Something is not right.

It was there in my mind playing over and over. It was the reason my body had reacted as if it had been thrown into an oven at 200 degrees. I felt claustrophobic; my breathing became shallow; beads of sweat gathered quickly along my upper lip. I licked them, freeing them from their dry skin casing. I knew that each of these bodily reactions meant I could only be feeling one thing: fear. The fear had been intensifying inside me ever since the news stories began. It wasn’t that these “new” children were anything to be afraid of, if anything they should be more afraid of us – in most cases since; in fact there had been evidence to support this theory.

No, what was steadily growing inside of me was not the fear of the actual children; it was the new phrasing that had begun to appear in the newspapers that referred to them as: “remote-children” and even one tabloid called them “lab kids.” There was only one direction this was heading; it was just a matter of how long it was going to take to reach the steps of Holliwell.

The kitchen clock ticked, filling the silence as I continued to stare at the article on the table. Well there wasn’t much I could do about it sat here was there? The world can’t wrong itself in a day, as my mother used to say. I sighed, avoiding the inevitable was my speciality apparently, and I think Lea was heading in the same direction.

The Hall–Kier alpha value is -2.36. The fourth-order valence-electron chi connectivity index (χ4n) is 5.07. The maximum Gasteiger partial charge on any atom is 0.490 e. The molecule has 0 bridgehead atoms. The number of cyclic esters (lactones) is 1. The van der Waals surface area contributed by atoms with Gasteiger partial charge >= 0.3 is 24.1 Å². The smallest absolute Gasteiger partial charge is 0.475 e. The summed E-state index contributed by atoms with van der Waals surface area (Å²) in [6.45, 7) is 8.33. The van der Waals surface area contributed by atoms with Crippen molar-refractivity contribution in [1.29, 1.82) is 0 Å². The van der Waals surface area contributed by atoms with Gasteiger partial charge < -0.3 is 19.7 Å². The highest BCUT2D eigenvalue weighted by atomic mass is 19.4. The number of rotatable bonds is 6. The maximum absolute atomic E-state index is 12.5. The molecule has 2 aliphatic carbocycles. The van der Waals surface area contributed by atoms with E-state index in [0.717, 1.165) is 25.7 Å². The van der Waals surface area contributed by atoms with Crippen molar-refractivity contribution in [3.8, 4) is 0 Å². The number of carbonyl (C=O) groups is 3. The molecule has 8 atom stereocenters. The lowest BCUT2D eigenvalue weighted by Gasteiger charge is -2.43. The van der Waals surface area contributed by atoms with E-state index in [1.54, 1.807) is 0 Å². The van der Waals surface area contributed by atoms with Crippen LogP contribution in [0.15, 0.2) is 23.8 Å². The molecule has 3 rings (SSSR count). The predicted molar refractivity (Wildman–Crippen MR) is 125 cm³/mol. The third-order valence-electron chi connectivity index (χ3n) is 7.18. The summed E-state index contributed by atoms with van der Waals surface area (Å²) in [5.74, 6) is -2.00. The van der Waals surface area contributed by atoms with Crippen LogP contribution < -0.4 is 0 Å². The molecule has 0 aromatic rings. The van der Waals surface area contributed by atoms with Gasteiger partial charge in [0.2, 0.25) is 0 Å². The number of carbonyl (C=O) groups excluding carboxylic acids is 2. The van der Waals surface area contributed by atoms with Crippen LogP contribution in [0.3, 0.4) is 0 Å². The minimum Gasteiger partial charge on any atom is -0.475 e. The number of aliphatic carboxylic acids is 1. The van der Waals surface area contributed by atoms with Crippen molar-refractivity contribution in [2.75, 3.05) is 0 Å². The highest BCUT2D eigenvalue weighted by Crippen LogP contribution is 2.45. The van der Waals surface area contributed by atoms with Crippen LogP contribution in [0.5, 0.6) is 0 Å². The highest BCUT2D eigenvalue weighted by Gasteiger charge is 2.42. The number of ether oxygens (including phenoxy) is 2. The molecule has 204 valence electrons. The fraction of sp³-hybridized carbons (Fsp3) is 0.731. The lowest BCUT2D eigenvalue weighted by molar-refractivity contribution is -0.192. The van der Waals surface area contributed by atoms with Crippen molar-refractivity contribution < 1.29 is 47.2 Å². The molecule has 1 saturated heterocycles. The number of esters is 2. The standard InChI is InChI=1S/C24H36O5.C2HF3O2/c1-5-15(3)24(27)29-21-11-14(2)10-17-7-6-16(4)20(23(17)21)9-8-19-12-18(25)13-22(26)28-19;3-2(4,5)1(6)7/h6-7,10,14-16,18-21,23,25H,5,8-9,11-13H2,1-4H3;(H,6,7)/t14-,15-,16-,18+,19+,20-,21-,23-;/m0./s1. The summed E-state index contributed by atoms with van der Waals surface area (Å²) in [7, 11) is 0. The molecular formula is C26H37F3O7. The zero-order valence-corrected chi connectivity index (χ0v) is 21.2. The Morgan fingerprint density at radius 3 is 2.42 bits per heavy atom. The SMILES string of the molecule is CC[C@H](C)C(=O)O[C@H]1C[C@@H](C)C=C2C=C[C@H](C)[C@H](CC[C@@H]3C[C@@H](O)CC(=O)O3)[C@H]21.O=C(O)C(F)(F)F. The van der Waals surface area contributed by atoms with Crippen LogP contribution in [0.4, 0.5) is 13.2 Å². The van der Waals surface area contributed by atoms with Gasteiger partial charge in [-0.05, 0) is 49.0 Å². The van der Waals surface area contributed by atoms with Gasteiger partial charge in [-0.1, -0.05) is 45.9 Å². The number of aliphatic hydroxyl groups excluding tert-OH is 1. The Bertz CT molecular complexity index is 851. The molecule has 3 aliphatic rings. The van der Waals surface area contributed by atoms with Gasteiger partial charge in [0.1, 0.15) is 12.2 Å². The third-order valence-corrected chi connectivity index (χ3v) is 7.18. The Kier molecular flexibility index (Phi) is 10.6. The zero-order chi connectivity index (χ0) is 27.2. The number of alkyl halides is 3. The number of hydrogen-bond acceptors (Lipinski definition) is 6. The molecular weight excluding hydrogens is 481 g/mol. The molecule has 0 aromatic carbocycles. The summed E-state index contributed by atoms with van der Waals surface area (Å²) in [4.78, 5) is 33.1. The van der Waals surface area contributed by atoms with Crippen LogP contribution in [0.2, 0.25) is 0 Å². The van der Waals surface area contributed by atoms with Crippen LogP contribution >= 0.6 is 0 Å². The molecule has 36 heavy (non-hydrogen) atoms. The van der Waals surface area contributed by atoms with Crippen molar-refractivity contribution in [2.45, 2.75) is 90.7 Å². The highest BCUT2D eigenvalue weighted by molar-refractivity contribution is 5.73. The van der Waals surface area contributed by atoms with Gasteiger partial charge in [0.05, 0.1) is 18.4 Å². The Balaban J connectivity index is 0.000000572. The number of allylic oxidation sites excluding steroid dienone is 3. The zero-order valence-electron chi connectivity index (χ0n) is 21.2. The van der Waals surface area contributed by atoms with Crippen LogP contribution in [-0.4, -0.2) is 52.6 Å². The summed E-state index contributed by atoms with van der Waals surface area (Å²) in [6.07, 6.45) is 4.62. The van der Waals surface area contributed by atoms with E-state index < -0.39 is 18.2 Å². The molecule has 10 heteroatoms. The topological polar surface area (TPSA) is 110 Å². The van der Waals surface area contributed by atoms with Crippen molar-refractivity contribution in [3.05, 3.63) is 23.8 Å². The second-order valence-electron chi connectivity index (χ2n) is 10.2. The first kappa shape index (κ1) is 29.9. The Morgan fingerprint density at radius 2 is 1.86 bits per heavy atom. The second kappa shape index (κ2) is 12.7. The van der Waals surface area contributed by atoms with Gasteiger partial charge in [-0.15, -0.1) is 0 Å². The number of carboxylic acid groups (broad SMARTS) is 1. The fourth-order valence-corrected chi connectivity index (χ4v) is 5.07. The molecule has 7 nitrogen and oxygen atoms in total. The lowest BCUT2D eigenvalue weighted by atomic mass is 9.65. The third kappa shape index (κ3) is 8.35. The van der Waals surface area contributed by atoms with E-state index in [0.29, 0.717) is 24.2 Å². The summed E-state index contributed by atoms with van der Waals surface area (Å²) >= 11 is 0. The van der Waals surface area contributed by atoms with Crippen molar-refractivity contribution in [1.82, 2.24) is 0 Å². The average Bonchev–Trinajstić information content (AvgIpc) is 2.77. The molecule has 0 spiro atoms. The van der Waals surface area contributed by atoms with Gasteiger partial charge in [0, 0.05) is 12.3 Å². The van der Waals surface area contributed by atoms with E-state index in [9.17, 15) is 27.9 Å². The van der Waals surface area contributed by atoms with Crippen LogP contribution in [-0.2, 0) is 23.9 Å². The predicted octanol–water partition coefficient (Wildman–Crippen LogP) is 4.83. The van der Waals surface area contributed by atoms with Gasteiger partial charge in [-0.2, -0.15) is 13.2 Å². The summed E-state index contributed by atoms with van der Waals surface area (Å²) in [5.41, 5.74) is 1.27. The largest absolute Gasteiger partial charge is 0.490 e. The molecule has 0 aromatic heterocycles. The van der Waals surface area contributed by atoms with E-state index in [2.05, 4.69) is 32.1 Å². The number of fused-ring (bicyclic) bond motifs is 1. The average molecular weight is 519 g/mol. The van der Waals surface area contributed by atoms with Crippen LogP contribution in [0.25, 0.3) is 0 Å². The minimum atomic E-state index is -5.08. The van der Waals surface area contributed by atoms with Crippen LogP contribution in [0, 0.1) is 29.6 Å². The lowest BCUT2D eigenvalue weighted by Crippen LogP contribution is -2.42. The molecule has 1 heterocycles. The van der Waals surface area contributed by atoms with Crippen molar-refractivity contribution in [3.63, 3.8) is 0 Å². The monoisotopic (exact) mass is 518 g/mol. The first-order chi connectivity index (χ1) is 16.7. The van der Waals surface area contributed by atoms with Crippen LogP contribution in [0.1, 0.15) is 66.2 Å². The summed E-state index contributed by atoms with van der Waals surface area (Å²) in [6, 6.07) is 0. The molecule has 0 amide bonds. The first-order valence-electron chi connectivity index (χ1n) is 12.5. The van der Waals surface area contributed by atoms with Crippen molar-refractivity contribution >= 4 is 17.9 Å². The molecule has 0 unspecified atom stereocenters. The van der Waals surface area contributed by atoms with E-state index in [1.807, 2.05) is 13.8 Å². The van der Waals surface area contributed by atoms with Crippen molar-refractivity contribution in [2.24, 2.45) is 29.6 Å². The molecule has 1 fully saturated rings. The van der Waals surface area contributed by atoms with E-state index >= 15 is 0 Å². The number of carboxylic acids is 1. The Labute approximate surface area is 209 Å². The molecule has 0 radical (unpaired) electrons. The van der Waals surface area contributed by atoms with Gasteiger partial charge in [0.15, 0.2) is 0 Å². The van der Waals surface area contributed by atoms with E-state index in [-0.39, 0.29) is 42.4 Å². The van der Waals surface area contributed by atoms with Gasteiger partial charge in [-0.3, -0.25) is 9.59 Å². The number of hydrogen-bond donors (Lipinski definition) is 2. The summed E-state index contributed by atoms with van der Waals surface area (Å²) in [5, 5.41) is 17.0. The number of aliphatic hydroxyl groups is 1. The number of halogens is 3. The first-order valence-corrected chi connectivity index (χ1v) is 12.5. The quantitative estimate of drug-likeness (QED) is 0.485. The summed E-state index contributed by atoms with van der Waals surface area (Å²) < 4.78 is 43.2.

Lea! That was the jump start back to reality that I needed. Focusing on the clock for the first time since picking up the paper I realised the time. 7.25am: school!

I jumped from my well-worn seated position and took the stairs two at a time; each foot fall echoing throughout the house: “you sound like a bleeding elephant,” a fleeting memory that never fails to leave me whenever I get to this part of the house. It’s funny how rooms can hold memories of those closest to you; it’s as if their essence is ingrained in the walls, her voice held in the fabric of the furniture. It is the only reason I moved back to the family home in Holliwell: I can’t leave her behind. The pain in the arse that she was does not negate the fact that my mother was the best role model I ever had, and if I set just half as good an example to Lea as my mother did to me, then I’ll be a happy woman!

“Lea? Lea honey are you awake?” I knocked quietly on her bedroom door, the outside completely emblazoned with her latest craze: rodents. Tens of them in various positions with numerous backgrounds covered each inch of her once white door. It made me cringe whenever I thought too much about them, I thank god every day, since this new craze began, that she hasn’t asked for a pet mouse. At least not yet.